An anode rod, often made from magnesium, comes pre-installed in your hot water heater to attract particles in the water that lead to corrosion. Called a “sacrificial” anode, the rod gradually corrodes, which is the intent, as it keeps the inside of the hot water tank from corroding. Chemicals in the water can react to the anode, resulting is a sulfur smell indoors. If you have well water or a water softener, you’re at an increased risk of the anode having a chemical reaction to other elements in the water.
Do the sink test as described above, using first straight cold and then hot water. If you notice the odor only when you run the hot water, the anode rod is the likely culprit. A licensed plumber can replace the existing anode with one made from an aluminum/zinc combination, which will run $200 to $400 and should eliminate the problem.
Replace off-gassing drywall. If your house was built or remodeled between 2001 and 2009, there’s a slim chance that you could be smelling off-gassing from drywall made in China. While it’s not common, this type of drywall was manufactured with an excessive amount of sulfur. As a result, that drywall may be releasing hydrogen sulfide fumes—and a foul, distinctive stink—into your home.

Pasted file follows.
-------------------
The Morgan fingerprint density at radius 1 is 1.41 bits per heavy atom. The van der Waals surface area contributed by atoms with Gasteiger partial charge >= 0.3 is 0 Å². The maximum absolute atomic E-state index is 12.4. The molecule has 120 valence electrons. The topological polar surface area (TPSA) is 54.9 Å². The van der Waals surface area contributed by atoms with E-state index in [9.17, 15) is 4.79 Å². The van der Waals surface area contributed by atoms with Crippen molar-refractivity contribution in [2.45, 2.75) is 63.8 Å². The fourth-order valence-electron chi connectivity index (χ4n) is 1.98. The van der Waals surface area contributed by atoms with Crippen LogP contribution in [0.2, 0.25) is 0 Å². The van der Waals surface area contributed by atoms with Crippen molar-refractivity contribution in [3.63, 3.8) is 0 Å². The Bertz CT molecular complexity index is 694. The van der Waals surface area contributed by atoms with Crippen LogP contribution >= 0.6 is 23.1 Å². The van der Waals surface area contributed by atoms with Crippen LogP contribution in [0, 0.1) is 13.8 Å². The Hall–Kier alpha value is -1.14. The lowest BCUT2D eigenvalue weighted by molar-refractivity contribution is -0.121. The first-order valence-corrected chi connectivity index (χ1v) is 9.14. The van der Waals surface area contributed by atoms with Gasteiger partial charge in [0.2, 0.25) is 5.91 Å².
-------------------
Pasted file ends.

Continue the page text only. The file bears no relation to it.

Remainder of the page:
Most of the affected Chinese drywall was installed in the southern U.S. after numerous hurricanes created a shortage of the drywall necessary to rebuild. Authorities in affected areas recommend that homeowners check the copper coils in their refrigerators or air conditioning units. If the drywall is off-gassing, corrosion that resembles black ash is likely to appear on the copper coils.
The only way to eradicate the sulfur smell in the house from off-gassing is to have all the suspect drywall replaced, which can run many thousands of dollars, depending the size of the home. If you suspect off-gassing from Chinese drywall, call your homeowner’s insurance agent to find out if you qualify for inclusion in any state or other class-action lawsuits that may be in progress. If you don’t, your homeowners’ policy will likely pay for some, or all, of the cost to replace your drywall.
Investigate the sewer line. If you’ve exhausted the previous steps in trying to determine the source of the sulfur smell in the house, it’s time to call a plumber to check your sewer lines. A broken drainpipe can allow sewer gasses to seep out and invade your home. In the case of a broken line, the smell could be even stronger outdoors than indoors, if the break is located in a part of the pipe that’s buried in the yard.